Drama and Desire: Japanese Paintings from the Floating World 1690-1850 opened Friday at the Asian Art Museum in San Francisco and runs through April 2008. The exhibition of Japanese paintings from the permanent collection of the Museum of Fine Arts, Boston has traveled from Kobe, Japan to Nagoya to Tokyo to the Kimbell Museum then back to their usual home in Boston and on to Ontario and now San Francisco. The exhibition is stunning. Hokusai's ukiyo-e woodcuts may be quite familiar but the chance to see his paintings on silk was revelatory. Two paintings in particular stood out:
Hokusai's Woman Looking at Herself in a Mirror (Kyômen bijin zu) is a work of extreme elegance and beauty. A woman stands before a mirror, a cherry seductively lolls in her mouth, and in her right hand she holds a letter. A poem inscribed on the scroll by the poet Shima Tokki reads:
Does that letter from
the man she waits for promise
a summer's night out?
Katsushika Hokusai, Japanese, 1760–1849
Woman Looking at Herself in a Mirror
Kyômen bijin zu
91 1/8" x 31 9/16" (Image: 54 5/8" x 22 5/8") ink, color, gold, and mica on silk c.1805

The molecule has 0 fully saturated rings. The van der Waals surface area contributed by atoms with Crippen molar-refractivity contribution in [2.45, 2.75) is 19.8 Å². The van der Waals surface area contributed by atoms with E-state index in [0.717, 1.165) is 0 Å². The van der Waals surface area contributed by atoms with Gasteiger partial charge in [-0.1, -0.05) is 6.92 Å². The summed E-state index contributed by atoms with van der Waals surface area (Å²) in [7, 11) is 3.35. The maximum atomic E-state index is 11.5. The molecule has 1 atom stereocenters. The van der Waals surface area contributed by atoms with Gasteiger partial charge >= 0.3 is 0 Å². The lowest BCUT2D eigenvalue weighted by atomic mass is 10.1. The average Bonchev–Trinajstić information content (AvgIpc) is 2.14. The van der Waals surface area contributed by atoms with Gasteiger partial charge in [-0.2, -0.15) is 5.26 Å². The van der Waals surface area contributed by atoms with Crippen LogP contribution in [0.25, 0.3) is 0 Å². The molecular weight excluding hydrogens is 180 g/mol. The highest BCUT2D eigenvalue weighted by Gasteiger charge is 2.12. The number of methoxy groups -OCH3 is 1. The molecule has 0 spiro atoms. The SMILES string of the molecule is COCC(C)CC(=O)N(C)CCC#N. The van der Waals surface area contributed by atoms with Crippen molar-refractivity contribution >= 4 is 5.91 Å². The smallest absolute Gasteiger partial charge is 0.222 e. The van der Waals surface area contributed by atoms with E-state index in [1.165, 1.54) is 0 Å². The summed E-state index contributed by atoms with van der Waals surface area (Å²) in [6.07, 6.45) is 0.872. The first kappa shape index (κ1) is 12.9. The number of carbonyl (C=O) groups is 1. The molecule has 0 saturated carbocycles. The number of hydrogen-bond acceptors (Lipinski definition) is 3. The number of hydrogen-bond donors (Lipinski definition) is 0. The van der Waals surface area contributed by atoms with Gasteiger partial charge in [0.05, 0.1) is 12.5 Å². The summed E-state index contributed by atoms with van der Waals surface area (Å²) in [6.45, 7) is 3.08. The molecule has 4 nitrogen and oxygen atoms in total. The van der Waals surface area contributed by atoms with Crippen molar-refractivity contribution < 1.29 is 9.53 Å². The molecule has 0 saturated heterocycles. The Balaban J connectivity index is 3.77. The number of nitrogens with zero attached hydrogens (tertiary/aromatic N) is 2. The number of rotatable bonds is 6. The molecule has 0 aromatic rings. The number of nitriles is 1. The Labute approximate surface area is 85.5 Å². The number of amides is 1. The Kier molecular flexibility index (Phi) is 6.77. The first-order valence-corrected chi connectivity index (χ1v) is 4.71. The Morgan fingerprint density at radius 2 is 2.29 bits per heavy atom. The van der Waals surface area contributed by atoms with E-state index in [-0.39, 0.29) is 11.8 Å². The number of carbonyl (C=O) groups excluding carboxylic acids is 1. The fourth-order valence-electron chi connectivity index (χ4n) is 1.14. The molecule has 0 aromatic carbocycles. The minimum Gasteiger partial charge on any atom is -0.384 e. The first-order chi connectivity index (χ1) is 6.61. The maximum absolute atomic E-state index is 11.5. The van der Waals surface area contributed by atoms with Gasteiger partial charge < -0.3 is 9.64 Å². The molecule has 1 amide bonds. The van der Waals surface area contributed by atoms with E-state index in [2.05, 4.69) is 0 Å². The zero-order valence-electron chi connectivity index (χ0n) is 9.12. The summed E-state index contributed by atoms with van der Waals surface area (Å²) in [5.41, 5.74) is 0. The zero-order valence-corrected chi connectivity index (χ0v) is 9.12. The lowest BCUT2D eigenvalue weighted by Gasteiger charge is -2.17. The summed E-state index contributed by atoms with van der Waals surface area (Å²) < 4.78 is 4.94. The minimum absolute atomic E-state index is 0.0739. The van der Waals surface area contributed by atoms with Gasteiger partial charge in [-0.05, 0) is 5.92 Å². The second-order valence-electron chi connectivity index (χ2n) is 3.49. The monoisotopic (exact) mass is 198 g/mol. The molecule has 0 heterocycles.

detail - full image below
There is an immediacy and humor in Hokusai's work that seems to beckon us into his view of a vanished world.
Hokusai's festival banner, Zhong Kui, the Demon Queller (Shû Shôki zu nobori), was painted in liquid inks and possibly cinnabar which was thought to provide protection from disease. Zhong Kui's garments seem to rustle in winds brought forth by impending struggles. The Demon Queller is resolute, moving briskly forward, grasping his sword, ready to battle demons, disease or misfortunes that might spring forth on the road ahead.
Katsushika Hokusai 1760–1849
Zhong Kui, the Demon Queller
Shû Shôki zu nobori
92 15/16" x 37" painted banner; color with ink on cotton c. 1805
Images of Zhong Kui, the Demon Queller, were hung in Japan on Boy's Day held on May 5th. In China woodcuts of the Demon Queller were also hung on May 5th during the Dragon Boat Festival.
Another important aspect of the exhibition Drama and Desire is the inclusion of erotic paintings known as shunga which are rarely exhibited. Until recently the Museum of Fine Arts, Boston stored and catalogued these paintings away from the main collection. Eishi's handscroll contains twelve erotic scenes under the title - The Elephant's Leash. The title refers to a Buddhist sutra that describes how a woman's hair could capture even a wild elephant.
Eishi's vivid images imagine how this force could entwine an amorous couple.
Chôbunsai Eishi, 1756–1829
The Elephant’s Lure
13 3/8" x 222 15/16" handscroll: ink, color, gold, and mica on silk 1804–1818